Wayne Shorter Quartet
"Without a Net"
(Blue Note Records)
Three and a half stars
There's a moment during Wayne Shorter's much-anticipated new album where someone, said to be a member of the string ensemble Imani Winds, lets out maybe the most natural response to Shorter's darting soprano saxophone. "Oh my God," she says with a touch of disbelief, and the band twists further into the hypnotic 23-minute composition "Pegasus."
It's an understandable reaction. "Without a Net" is Shorter's first album for Blue Note Records in 43 years, and it's the sort of release that seemed preordained for superlatives. Primarily taken from a European tour in late 2011 (the lone exception being the aforementioned "Pegasus," which was recorded live with Imani Winds at Disney Hall in 2010), the album is a sprawling, relentlessly inventive listen that nods toward Shorter's rich legacy as a true musical giant, even while pointing toward an undeniable truth that, even at 80 years old, he isn't finished exploring yet.
The album opens with a nod toward Shorter's fertile period backing Miles Davis in a deconstructed, darker take on "Orbits," which features a rumbling, shadowy piano from Danilo Perez. Shorter's horn weaves and flutters, and keeping his restless drive -- and indeed the whole record -- from twisting off the rails is the group's longtime drummer Brian Blade, who forms the elastic backbone for each track with an incomparable mix of grace and drive.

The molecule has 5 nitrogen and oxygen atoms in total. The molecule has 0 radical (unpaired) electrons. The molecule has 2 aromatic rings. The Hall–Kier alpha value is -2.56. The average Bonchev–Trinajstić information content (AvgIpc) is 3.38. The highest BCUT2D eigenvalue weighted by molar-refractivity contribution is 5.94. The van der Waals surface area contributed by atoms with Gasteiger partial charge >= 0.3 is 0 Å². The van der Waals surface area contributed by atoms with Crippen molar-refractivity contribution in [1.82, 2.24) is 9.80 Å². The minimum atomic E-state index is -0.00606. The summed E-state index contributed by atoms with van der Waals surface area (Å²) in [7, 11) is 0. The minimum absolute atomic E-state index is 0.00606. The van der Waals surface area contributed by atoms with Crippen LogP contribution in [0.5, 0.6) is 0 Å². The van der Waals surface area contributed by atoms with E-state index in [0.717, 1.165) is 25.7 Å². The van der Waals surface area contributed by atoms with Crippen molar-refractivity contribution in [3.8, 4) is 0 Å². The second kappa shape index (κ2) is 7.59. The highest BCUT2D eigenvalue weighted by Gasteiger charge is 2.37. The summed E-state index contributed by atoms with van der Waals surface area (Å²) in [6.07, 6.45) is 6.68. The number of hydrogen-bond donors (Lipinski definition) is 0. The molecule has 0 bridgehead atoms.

"Plaza Real" from Shorter's Weather Report days is bent into new, cascading angles, and the group gets another sideways acknowledgment in a few flourishes in "Pegasus" that recall "Black Market." But as much as the record is a showcase for Shorter and his knotty compositional voice, the star remains the band and its near-telepathic interplay, leaving the music feeling spacious and oddly ephemeral, as if it keeps changing with every listen. While the album is daunting to absorb at a sprawling 77 minutes, the results are well worth it.
The Wayne Shorter Quartet plays Disney Hall on Saturday at 8 p.m. along with Esperanza Spalding, who will be performing a piece -- written for her by Shorter -- with the backing of the L.A. Philharmonic. And yes, you should probably find a way to see it.